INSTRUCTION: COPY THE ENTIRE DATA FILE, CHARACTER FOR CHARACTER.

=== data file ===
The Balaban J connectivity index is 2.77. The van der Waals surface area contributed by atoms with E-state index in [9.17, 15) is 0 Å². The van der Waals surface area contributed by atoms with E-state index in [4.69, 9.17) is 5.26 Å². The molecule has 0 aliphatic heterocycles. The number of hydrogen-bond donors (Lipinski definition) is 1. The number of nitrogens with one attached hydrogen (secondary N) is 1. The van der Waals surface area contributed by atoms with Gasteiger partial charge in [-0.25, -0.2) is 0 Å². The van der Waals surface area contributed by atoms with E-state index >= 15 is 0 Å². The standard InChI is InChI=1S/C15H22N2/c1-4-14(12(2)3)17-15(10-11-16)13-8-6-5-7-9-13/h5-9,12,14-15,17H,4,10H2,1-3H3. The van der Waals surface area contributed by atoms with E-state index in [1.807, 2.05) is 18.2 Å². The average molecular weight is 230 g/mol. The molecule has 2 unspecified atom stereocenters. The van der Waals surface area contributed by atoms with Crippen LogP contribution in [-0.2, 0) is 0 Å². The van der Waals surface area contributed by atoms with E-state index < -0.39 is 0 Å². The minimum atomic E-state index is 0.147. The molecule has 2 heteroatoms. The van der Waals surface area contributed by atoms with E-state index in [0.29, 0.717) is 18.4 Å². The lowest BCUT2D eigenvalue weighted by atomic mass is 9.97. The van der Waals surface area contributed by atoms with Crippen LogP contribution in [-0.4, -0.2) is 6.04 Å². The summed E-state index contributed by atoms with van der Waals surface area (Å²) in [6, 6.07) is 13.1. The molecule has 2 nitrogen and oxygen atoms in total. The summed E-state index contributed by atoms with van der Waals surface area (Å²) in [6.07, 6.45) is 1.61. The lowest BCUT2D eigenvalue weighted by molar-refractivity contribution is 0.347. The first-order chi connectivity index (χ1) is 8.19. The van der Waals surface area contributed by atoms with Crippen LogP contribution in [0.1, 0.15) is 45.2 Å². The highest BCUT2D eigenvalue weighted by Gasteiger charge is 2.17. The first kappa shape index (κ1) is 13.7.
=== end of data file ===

The Balaban J connectivity index is 2.77. The van der Waals surface area contributed by atoms with E-state index in [9.17, 15) is 0 Å². The van der Waals surface area contributed by atoms with E-state index in [4.69, 9.17) is 5.26 Å². The molecule has 0 aliphatic heterocycles. The number of hydrogen-bond donors (Lipinski definition) is 1. The number of nitrogens with one attached hydrogen (secondary N) is 1. The van der Waals surface area contributed by atoms with Gasteiger partial charge in [-0.25, -0.2) is 0 Å². The van der Waals surface area contributed by atoms with E-state index >= 15 is 0 Å². The standard InChI is InChI=1S/C15H22N2/c1-4-14(12(2)3)17-15(10-11-16)13-8-6-5-7-9-13/h5-9,12,14-15,17H,4,10H2,1-3H3. The van der Waals surface area contributed by atoms with E-state index in [1.807, 2.05) is 18.2 Å². The average molecular weight is 230 g/mol. The molecule has 2 unspecified atom stereocenters. The van der Waals surface area contributed by atoms with Crippen LogP contribution in [-0.2, 0) is 0 Å². The van der Waals surface area contributed by atoms with E-state index < -0.39 is 0 Å². The minimum atomic E-state index is 0.147. The molecule has 2 heteroatoms. The van der Waals surface area contributed by atoms with E-state index in [0.29, 0.717) is 18.4 Å². The lowest BCUT2D eigenvalue weighted by atomic mass is 9.97. The van der Waals surface area contributed by atoms with Crippen LogP contribution in [-0.4, -0.2) is 6.04 Å². The summed E-state index contributed by atoms with van der Waals surface area (Å²) in [6, 6.07) is 13.1. The molecule has 2 nitrogen and oxygen atoms in total. The summed E-state index contributed by atoms with van der Waals surface area (Å²) in [6.07, 6.45) is 1.61. The lowest BCUT2D eigenvalue weighted by molar-refractivity contribution is 0.347. The first-order chi connectivity index (χ1) is 8.19. The van der Waals surface area contributed by atoms with Crippen LogP contribution in [0.1, 0.15) is 45.2 Å². The highest BCUT2D eigenvalue weighted by Gasteiger charge is 2.17. The first kappa shape index (κ1) is 13.7.